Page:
The kids giggled at my description and it made storytelling all the more enjoyable.

“So, I packed it back and hid it in my pocket. I don’t like sharing my chocolate. I thought, let me get over with this check-in and deposit my luggage, and then I’ll eat this. So I waited and waited for my turn, completely and very conveniently ignoring the one standing behind vying for my chocolate. My turn came and I thanked God. I quickly deposited my luggage and picked up my ticket. Now I would be able to eat my chocolate in peace. I was very happy. But no sooner did I sit, I saw her again. She followed me for that chocolate and I didn’t want to share it.”

I could see their eyelids getting heavy. So I just rushed through the story.

“Then I got up and looked for some corner where I could hide and enjoy my delicacy. But your mother, I tell you, was quicker than me. She found me there as well. It seemed I had no other option than to share it. So I took it out and very carefully divided it into two parts. I handed her one and she took it without any hesitation. The exercise of hiding and chasing had made us very hungry and we gobbled up our respective share. And then she laughed…”

Next, I heard was soft snoring sounds, a hint-it would do for this time.

I looked at the two clinging forms, as my mind was ready for time travel, some seven years back.

I was at the New Delhi Airport, waiting to board the flight to California. She was standing two places before me when she felt a little dizzy and collapsed. Instinctively, I rushed to her help. Her physique clearly indicated pregnancy. She was in her seventh month. So it was nothing but fatigue and stress for the dizzy spell. By this time, the officer on duty had arrived and deemed her unfit to travel. I saw her plead in desperation. The visible sadness on her face in this situation made me step in. It was after my assurance that she was allowed on the flight. So I was to look after her and be available on board in case of an emergency. This was, in fact, the beginning of our acquaintance.

In the plane, I arranged for adjacent seats. The takeoff escalated her spirits as well. I remember the chirpiness and the enthusiasm with which she narrated her story. She was an eager conversationalist.

Her name- Neelu.

This was her first flight ever. She was going to California to stay with her husband. An NRI bride… well I did get sceptical but she was quick to dispel them. They had got married some eight months back, when Manjeet, her husband had returned to their village in Punjab. For him, it was love at first sight. And she also started falling for him after a few meetings. Soon their love story became a hot topic in the village. ‘Manu & Neelu’ the lovebirds, like Heer Ranjha. He had to return after his leave from work was over but he promised to call her soon over there.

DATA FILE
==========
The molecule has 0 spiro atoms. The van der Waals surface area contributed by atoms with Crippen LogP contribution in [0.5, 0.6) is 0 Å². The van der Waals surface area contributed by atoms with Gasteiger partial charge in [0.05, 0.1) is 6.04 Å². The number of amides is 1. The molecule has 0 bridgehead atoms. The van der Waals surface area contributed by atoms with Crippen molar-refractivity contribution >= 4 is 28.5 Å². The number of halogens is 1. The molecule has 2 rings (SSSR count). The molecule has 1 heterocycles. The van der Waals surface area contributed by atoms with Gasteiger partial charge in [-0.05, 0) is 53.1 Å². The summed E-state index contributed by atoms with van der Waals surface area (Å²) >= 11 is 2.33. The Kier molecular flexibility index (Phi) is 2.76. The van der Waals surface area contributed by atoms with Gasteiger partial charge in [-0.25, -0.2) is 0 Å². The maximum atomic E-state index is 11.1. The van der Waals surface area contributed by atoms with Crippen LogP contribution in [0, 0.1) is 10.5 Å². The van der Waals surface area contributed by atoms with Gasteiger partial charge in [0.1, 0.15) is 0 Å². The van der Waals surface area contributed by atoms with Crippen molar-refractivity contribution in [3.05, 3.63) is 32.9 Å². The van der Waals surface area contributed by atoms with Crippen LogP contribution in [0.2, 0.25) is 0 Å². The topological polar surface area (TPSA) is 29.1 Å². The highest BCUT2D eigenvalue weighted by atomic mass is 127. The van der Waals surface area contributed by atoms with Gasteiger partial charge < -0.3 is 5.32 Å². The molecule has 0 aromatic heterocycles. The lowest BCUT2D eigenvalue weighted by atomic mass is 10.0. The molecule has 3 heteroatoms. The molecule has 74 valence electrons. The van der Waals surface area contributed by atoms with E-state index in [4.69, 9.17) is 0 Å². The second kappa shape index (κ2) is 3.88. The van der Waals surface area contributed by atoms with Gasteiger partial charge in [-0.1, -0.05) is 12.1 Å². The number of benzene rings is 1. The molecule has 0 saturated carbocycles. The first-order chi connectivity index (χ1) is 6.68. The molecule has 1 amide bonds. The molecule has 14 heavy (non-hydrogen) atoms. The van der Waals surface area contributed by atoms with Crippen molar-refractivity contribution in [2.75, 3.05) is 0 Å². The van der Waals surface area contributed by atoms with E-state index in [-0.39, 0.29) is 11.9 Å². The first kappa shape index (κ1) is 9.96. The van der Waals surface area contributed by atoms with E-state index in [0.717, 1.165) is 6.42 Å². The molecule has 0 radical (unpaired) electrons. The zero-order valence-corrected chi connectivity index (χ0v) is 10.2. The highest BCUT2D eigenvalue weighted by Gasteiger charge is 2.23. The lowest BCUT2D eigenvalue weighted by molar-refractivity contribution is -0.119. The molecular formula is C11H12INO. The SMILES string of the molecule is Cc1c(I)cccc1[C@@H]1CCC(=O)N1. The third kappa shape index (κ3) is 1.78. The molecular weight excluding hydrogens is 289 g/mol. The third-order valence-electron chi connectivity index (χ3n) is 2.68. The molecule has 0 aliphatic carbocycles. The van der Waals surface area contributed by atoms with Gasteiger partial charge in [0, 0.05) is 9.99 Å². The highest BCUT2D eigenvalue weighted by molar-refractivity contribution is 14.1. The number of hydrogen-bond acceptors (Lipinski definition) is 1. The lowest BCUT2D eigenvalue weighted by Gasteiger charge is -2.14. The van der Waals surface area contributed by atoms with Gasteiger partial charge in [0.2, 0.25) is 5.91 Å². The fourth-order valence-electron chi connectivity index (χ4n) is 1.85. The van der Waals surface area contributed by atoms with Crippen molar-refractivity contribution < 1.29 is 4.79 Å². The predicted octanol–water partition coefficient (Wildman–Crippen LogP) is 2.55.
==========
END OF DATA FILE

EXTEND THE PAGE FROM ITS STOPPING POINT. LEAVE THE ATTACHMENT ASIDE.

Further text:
He had kept his promise and send her the visa and tickets. And here she was flying across seven seas to meet him. Her joy was almost tangible as the distance to the final destination kept on shrinking. I too relaxed a bit as I saw her spirits soar.

The plane arrived at the California Airport. I thought that would mark the end of our acquaintance. But she wanted to trespass on my courtesy a little longer. She requested to drop her at her husband’s address. At first, I thought I would arrange a cab but somehow her pregnancy made me a little more responsible for her. I took her to the mentioned address. One in such a case would have expected it to be fake, as I also did… but it was not for Manjeet was there but not expecting her.

I noticed the shocked look on his face, something which Neelu in all her excitement had missed. It pains me to even remember the next scene. What would have happened if I would not have been there?

He was rude to her… an understatement. He was barbarous, almost pushing her. He refused to acknowledge their marriage, her pregnancy. A moment before the bubbly girl was all tears and pleadings. But they were falling on deaf ears.

I took charge of the situation and calmed her down, suddenly feeling responsible for her. Next, I took her to the Indian Embassy to register a complaint. Luckily she had carried her registered Marriage certificate from India. I had hopes that she would get her rightful due.